Someone small began the second Saturday in Atlanta with an act so twisted that it threatened to suck every warm feeling of these Games into a joyless black hole. Who could think of anything else after the bomb exploded in Centennial Olympic Park? How could mere games matter anymore?
Donovan Bailey made them matter. That night the world-champion Canadian sprinter, who has long been overshadowed in his country by a disgraced Ben Johnson, became a star. While everyone was looking to Namibia's Frankie Fredericks or Britain's Linford Christie or the U.S.'s Dennis Mitchell, Bailey blasted through the thick night air of Olympic Stadium, past the finest 100-meter field in history, and crossed the finish line in a world-record of 9.84. As he looked back to see his time, his mouth opened in astonishment and joy, and he brought back what had been taken away.
Understand, everything about the 100 is too flashy, overhyped, large, and that is precisely what was needed that day. This was not a time for sweet gymnasts or another modest swimmer. Nothing distills the Olympics to its essence like the men's 100: Sprinters carry themselves with self-importance, and the scale of the event suits their outsized arrogance.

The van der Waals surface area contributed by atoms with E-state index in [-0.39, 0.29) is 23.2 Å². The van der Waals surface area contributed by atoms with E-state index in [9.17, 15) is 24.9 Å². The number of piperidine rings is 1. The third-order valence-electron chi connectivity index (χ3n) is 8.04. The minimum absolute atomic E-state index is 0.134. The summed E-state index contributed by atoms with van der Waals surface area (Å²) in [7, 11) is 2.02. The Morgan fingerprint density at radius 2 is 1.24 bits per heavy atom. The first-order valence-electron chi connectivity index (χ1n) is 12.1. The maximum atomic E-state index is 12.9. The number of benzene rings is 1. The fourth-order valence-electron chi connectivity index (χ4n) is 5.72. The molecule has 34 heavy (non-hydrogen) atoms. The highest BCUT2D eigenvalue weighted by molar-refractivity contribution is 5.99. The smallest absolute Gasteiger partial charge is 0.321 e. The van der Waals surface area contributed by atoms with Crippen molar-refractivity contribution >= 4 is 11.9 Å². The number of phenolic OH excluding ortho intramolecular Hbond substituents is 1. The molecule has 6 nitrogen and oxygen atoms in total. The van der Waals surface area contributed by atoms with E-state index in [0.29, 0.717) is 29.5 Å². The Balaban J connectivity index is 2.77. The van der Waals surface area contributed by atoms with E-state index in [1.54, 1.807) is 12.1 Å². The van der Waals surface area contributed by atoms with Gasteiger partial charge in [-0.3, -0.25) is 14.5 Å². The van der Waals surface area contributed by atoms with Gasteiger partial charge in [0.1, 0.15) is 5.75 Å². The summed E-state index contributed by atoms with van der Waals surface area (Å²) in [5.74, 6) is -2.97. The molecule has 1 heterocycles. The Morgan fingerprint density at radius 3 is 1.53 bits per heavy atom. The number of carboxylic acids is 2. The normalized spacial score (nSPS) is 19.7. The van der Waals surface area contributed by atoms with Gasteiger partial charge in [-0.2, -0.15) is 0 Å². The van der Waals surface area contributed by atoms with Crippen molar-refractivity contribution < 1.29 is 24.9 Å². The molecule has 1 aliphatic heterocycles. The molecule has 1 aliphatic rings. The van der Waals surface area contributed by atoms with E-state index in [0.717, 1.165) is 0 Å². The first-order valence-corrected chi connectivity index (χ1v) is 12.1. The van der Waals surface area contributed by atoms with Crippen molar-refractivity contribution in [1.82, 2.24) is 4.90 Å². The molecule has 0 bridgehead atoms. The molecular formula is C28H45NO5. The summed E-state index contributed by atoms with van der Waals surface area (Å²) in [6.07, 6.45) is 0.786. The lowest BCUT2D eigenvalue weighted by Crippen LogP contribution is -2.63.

This lineup was like a scene from a madhouse—Mitchell, ring in his eyebrow, face a paroxysm of twitches, nattering on and on to himself. Bailey and Ato Boldon of Trinidad and Tobago, eyes closed and breathing deeply. Christie standing as still as Michelangelo's David, face blank. All of them certain this was the most important thing in the world.
Of course, it was just a glorified foot race. Christie false started twice and refused to leave the track. He and Boldon nearly came to blows. Of course, it was absurd, but to see men so consumed by a challenge served a cleansing need.
They cared so much, and because of that you were carried along. You forgot the morning. You couldn't help but think, This matters too.